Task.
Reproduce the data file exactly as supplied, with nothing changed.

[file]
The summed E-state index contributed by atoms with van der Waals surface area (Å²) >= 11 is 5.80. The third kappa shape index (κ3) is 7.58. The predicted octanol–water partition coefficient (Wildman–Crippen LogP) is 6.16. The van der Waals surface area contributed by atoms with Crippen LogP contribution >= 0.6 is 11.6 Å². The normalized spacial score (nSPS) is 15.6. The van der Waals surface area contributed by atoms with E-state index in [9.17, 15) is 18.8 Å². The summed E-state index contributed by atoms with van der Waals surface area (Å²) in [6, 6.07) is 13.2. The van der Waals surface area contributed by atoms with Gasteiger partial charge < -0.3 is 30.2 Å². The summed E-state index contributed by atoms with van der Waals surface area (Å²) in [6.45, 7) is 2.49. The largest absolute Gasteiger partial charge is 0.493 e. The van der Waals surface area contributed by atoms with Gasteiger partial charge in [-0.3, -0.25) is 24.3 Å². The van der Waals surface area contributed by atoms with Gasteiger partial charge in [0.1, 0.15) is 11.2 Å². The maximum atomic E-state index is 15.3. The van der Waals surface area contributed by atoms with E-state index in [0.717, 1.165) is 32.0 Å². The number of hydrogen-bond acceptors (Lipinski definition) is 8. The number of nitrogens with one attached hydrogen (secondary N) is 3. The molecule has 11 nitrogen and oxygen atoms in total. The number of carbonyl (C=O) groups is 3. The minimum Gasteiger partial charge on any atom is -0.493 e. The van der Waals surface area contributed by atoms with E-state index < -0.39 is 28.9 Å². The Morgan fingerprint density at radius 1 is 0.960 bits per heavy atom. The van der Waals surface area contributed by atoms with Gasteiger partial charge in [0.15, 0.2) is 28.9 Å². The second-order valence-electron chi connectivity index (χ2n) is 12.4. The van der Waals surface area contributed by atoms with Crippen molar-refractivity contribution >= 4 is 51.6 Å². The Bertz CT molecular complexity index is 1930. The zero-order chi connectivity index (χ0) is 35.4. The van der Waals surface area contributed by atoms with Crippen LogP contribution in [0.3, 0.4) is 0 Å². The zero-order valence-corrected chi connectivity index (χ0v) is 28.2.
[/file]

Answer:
The summed E-state index contributed by atoms with van der Waals surface area (Å²) >= 11 is 5.80. The third kappa shape index (κ3) is 7.58. The predicted octanol–water partition coefficient (Wildman–Crippen LogP) is 6.16. The van der Waals surface area contributed by atoms with Crippen LogP contribution >= 0.6 is 11.6 Å². The normalized spacial score (nSPS) is 15.6. The van der Waals surface area contributed by atoms with E-state index in [9.17, 15) is 18.8 Å². The summed E-state index contributed by atoms with van der Waals surface area (Å²) in [6, 6.07) is 13.2. The van der Waals surface area contributed by atoms with Gasteiger partial charge < -0.3 is 30.2 Å². The summed E-state index contributed by atoms with van der Waals surface area (Å²) in [6.45, 7) is 2.49. The largest absolute Gasteiger partial charge is 0.493 e. The van der Waals surface area contributed by atoms with Gasteiger partial charge in [-0.3, -0.25) is 24.3 Å². The van der Waals surface area contributed by atoms with Gasteiger partial charge in [0.1, 0.15) is 11.2 Å². The maximum atomic E-state index is 15.3. The van der Waals surface area contributed by atoms with E-state index in [0.717, 1.165) is 32.0 Å². The number of hydrogen-bond acceptors (Lipinski definition) is 8. The number of nitrogens with one attached hydrogen (secondary N) is 3. The molecule has 11 nitrogen and oxygen atoms in total. The number of carbonyl (C=O) groups is 3. The minimum Gasteiger partial charge on any atom is -0.493 e. The van der Waals surface area contributed by atoms with E-state index < -0.39 is 28.9 Å². The Morgan fingerprint density at radius 1 is 0.960 bits per heavy atom. The van der Waals surface area contributed by atoms with Gasteiger partial charge in [0.15, 0.2) is 28.9 Å². The second-order valence-electron chi connectivity index (χ2n) is 12.4. The van der Waals surface area contributed by atoms with Crippen molar-refractivity contribution >= 4 is 51.6 Å². The Bertz CT molecular complexity index is 1930. The zero-order chi connectivity index (χ0) is 35.4. The van der Waals surface area contributed by atoms with Crippen LogP contribution in [0.3, 0.4) is 0 Å². The zero-order valence-corrected chi connectivity index (χ0v) is 28.2.